YouTube is an amazing resource, of that there is no doubt, but you needn’t abandon it altogether. If you are using it in a school that does not have the most reliable internet connection, have a plan B. Technology is great when it works, but we all know that it all fails at one time or another, regardless of the device or service that you rely on. Plan B is a great example for students, so embrace it.

If you are giving a presentation at a conference, remember PowerPoint 2013 (and later) lets you embed a YouTube video in your slides. Google Slides let you do the same, and so does Prezi. If it works, great. If not, you too need a plan B. One that includes an ethical use of media. You could leave a link to the video on your slide so the audience can see it later or you could try to contact the original creator of the video to procure and get permission to use an offline version of their work.

Conclusion

I have no doubt that there may be some of you who have read this post and did not know that you were not supposed to download videos from YouTube. That’s okay. How many of us have clicked “Agree” on 47 pages of terms and conditions without ever reading one word? I know I have. I’m not perfect. No one is. I am sure there are posts in this blog that lack a link or a citation to sources that should have been cited, but it wasn’t deliberate, and I genuinely try to be the best digital citizen that I can online, just as I am sure you do too. There are things I forget, or just don’t know, but I’m human, I’m still learning, and I will always take feedback on how I can improve. So the next time you think about downloading a YouTube video, be it for educational purposes or otherwise, think about the example you are setting for other teachers and educators.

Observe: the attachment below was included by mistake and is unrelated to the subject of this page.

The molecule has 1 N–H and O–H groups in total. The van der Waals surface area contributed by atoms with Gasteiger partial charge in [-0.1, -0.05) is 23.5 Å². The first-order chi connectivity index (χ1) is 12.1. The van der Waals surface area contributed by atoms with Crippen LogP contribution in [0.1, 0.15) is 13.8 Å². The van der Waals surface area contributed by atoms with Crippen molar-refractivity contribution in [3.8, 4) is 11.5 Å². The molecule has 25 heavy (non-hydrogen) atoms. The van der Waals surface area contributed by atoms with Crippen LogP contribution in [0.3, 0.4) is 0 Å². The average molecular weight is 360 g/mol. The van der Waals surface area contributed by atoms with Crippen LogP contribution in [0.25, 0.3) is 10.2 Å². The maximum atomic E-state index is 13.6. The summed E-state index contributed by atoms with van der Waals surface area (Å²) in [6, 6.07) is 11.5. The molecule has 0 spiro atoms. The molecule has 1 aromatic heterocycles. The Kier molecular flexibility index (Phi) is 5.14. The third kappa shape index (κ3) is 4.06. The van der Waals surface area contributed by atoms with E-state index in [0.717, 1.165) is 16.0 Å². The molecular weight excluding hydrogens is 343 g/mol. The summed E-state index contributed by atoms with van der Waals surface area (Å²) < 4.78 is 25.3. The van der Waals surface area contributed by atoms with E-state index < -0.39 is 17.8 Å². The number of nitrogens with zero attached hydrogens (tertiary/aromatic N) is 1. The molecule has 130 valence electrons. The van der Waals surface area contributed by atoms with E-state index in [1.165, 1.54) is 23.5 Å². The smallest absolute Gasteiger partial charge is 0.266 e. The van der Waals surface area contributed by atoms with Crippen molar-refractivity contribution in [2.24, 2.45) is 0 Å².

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15 thoughts on “YouTube in the Classroom: Practice What You Teach

  1. I so agree with you and thanks for the post! Having said the same thing for years and, when I want to use a video that does not have a download link, I write to the creator and always am able to get permission.

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    • Thanks Kathy. I appreciate the affirmation 🙂

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    • I have been exploring this issue again recently, and am thinking/wondering if the downloading of videos that are non-infringing (meeting Fair Use criteria) is allowable if the use of the work falls under the DMCA exemptions of 2015? My thinking is this: (and as you clearly explained above, thanks for that!) downloading is expressly prohibited by YouTube’s terms of service; It is also prevented by YouTube’s access control technology which can be circumvented by third party converters. DMCA prohibits the circumvention of access control technology, so again, the ball remains in the host site’s court. Except when there is an exception. My question is: once a work is deemed usable by (CC or Fair Use) would the new exemption of 10/15 apply & allow classroom use?